Poll: Philadelphia Educators Charged in Cheating Scandal

Last week, Pennsylvania Attorney General Kathleen Kane filed multiple felony charged against four elementary school teachers and a principal for their alleged roles in cheating on state exams.

The charges — which include perjury, tampering with public records, forgery and criminal conspiracy — stem from allegations of changing student answers, providing answers to students and reviewing the test questions before handing out the test.

The Attorney General’s office accuses the educators of “perpetuating a culture of cheating” over a five-year period.

“Cheating robs children of a good education and hurts kids and families,” Kane said in a press release. “The alleged misconduct by these educators is an affront to the public’s trust and will not be  tolerated.”

This case is reminiscent of the educator cheating scandals in Atlanta and Long Island that we wrote about a year ago. What’s going on and what should we do about it? Take our poll and share your thoughts by posting a comment below.

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3 thoughts on “Poll: Philadelphia Educators Charged in Cheating Scandal”

  1. Throwing the book at them is a good idea to make examples of them to help deter others however i believe it is the funding that enticed them to cheat. It does not do the child any good nor do you get true results with that kind of incentive, in my humble opinion.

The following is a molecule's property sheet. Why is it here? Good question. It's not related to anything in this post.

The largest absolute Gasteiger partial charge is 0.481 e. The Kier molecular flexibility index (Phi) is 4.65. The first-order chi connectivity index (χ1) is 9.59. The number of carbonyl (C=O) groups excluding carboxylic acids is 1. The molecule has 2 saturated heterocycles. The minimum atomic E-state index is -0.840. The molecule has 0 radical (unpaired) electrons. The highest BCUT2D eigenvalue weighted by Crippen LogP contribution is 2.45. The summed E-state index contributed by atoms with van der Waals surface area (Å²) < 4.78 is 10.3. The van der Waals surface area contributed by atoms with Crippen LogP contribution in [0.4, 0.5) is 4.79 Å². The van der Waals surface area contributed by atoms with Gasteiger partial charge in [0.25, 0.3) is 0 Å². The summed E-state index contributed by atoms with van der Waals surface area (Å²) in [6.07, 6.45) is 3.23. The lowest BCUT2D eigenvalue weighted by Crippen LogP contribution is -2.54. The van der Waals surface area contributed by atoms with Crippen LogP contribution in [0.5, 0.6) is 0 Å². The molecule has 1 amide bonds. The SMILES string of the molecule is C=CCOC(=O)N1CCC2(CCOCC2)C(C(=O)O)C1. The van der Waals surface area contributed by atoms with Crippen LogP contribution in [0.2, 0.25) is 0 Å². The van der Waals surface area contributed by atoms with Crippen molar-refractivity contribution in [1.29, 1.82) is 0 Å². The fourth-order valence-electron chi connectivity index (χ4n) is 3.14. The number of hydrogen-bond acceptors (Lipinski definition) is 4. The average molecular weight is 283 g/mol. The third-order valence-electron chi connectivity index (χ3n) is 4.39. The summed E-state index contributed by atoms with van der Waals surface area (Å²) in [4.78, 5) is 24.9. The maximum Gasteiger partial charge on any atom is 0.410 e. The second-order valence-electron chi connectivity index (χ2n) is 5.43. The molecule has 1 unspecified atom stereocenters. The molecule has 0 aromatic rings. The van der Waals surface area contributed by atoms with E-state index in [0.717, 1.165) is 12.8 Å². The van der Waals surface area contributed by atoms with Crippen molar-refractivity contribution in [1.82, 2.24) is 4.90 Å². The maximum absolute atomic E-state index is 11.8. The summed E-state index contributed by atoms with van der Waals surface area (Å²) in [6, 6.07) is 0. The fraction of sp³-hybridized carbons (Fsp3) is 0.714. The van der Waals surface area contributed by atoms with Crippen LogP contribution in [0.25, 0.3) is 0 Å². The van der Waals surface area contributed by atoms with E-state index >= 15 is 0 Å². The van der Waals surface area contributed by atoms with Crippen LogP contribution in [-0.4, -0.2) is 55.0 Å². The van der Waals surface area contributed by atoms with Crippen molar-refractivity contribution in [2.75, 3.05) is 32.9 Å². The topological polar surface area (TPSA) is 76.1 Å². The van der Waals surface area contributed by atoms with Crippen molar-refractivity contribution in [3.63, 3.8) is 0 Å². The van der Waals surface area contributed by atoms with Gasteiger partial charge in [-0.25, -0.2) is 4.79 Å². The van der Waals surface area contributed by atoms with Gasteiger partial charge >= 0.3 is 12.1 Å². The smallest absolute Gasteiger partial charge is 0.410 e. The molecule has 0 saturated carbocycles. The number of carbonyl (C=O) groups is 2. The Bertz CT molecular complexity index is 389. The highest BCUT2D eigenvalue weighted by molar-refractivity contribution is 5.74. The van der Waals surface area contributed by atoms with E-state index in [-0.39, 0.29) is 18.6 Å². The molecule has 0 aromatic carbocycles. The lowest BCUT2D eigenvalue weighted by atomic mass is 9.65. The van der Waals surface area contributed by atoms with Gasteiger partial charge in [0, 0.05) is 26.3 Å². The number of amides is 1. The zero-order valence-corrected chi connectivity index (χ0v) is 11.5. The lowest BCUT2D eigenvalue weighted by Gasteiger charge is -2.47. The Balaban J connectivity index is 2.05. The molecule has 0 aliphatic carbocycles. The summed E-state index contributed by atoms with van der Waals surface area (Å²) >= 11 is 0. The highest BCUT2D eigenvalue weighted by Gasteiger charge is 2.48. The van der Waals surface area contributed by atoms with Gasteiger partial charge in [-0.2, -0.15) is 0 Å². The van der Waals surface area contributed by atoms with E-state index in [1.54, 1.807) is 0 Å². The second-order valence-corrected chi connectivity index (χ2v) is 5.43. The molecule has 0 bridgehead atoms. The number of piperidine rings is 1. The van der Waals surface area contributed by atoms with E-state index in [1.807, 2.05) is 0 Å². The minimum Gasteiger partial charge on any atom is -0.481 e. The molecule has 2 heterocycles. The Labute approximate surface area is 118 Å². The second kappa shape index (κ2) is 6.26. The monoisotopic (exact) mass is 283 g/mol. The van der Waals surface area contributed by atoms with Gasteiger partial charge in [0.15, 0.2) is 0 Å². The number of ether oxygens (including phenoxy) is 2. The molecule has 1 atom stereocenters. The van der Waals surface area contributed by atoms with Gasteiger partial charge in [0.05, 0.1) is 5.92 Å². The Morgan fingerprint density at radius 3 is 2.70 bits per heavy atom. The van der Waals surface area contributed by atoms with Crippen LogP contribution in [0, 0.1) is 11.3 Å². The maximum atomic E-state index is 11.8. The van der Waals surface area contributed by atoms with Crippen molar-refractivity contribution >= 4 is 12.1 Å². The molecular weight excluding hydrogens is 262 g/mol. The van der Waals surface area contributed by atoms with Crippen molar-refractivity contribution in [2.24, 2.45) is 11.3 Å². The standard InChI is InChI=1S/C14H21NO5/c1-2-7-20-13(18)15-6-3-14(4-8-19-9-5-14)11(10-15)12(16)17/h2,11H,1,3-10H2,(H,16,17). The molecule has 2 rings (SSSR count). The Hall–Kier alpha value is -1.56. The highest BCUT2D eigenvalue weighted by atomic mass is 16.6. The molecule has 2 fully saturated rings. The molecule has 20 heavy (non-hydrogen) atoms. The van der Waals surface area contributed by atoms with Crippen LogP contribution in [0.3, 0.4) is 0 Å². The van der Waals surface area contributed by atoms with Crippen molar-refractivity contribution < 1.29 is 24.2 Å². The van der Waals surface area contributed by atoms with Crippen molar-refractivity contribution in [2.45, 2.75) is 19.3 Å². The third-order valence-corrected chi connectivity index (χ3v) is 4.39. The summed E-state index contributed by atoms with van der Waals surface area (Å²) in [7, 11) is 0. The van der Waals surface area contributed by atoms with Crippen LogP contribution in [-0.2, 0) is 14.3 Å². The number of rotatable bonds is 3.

2. Hello Michael,
    It would appear from the poll results thus far that taking away the motivation is the means to character development. So I guess doing something because it is right is no longer valid. It is not uncommon to take the approach of trying to legislate character but the experience of many proves that to be a waste of time. Moral relativity and the belief no one will ever find out entice and motivate many to compromise who might otherwise consider themselves moral and ethical. High moral standards have been eroded, not only from educational institutions that train the teachers, but more tragically, from the families who raised these individuals with a moral deficit that believes the ends justify the means, regardless of any potential consequences. After all, it is only wrong if we get caught.

    Stephen Clark

  3. Hi, all!
    When I studied sociology, I believed this type of behavior was called “anomie” — when the goal was emphasized more than the legitimate ways of getting there. That’s what is going on in these high-speed testing environments. Ethics training won’t help because they already know right from wrong. Throwing the book at those who get caught doesn’t change someone from thinking, “It won’t happen to me.” If that were the case, we wouldn’t have any murder. No, what I believe needs to happen is the high-stake testing, as we do it now, needs to go away.


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